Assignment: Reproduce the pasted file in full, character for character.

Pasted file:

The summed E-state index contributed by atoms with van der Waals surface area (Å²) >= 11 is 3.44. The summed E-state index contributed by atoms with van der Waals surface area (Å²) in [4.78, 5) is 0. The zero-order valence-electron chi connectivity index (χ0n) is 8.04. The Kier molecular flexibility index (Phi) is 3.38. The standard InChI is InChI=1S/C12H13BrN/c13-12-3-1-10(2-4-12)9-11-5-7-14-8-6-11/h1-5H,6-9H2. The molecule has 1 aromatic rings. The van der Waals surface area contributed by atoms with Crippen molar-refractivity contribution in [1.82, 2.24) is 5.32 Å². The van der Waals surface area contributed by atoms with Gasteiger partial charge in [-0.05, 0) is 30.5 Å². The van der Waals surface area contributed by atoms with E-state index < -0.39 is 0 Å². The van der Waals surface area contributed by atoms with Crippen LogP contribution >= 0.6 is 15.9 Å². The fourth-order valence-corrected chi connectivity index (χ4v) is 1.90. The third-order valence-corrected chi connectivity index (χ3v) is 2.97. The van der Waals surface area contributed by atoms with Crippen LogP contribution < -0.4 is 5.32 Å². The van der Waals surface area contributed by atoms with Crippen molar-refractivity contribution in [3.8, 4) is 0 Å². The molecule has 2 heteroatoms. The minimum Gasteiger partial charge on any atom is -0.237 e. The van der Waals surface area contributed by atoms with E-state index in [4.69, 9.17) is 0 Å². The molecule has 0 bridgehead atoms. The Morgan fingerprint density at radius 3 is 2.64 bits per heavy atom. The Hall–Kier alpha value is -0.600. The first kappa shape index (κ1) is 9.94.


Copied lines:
The summed E-state index contributed by atoms with van der Waals surface area (Å²) >= 11 is 3.44. The summed E-state index contributed by atoms with van der Waals surface area (Å²) in [4.78, 5) is 0. The zero-order valence-electron chi connectivity index (χ0n) is 8.04. The Kier molecular flexibility index (Phi) is 3.38. The standard InChI is InChI=1S/C12H13BrN/c13-12-3-1-10(2-4-12)9-11-5-7-14-8-6-11/h1-5H,6-9H2. The molecule has 1 aromatic rings. The van der Waals surface area contributed by atoms with Crippen molar-refractivity contribution in [1.82, 2.24) is 5.32 Å². The van der Waals surface area contributed by atoms with Gasteiger partial charge in [-0.05, 0) is 30.5 Å². The van der Waals surface area contributed by atoms with E-state index < -0.39 is 0 Å². The van der Waals surface area contributed by atoms with Crippen LogP contribution >= 0.6 is 15.9 Å². The fourth-order valence-corrected chi connectivity index (χ4v) is 1.90. The third-order valence-corrected chi connectivity index (χ3v) is 2.97. The van der Waals surface area contributed by atoms with Crippen LogP contribution < -0.4 is 5.32 Å². The van der Waals surface area contributed by atoms with Crippen molar-refractivity contribution in [3.8, 4) is 0 Å². The molecule has 2 heteroatoms. The minimum Gasteiger partial charge on any atom is -0.237 e. The van der Waals surface area contributed by atoms with E-state index in [4.69, 9.17) is 0 Å². The molecule has 0 bridgehead atoms. The Morgan fingerprint density at radius 3 is 2.64 bits per heavy atom. The Hall–Kier alpha value is -0.600. The first kappa shape index (κ1) is 9.94.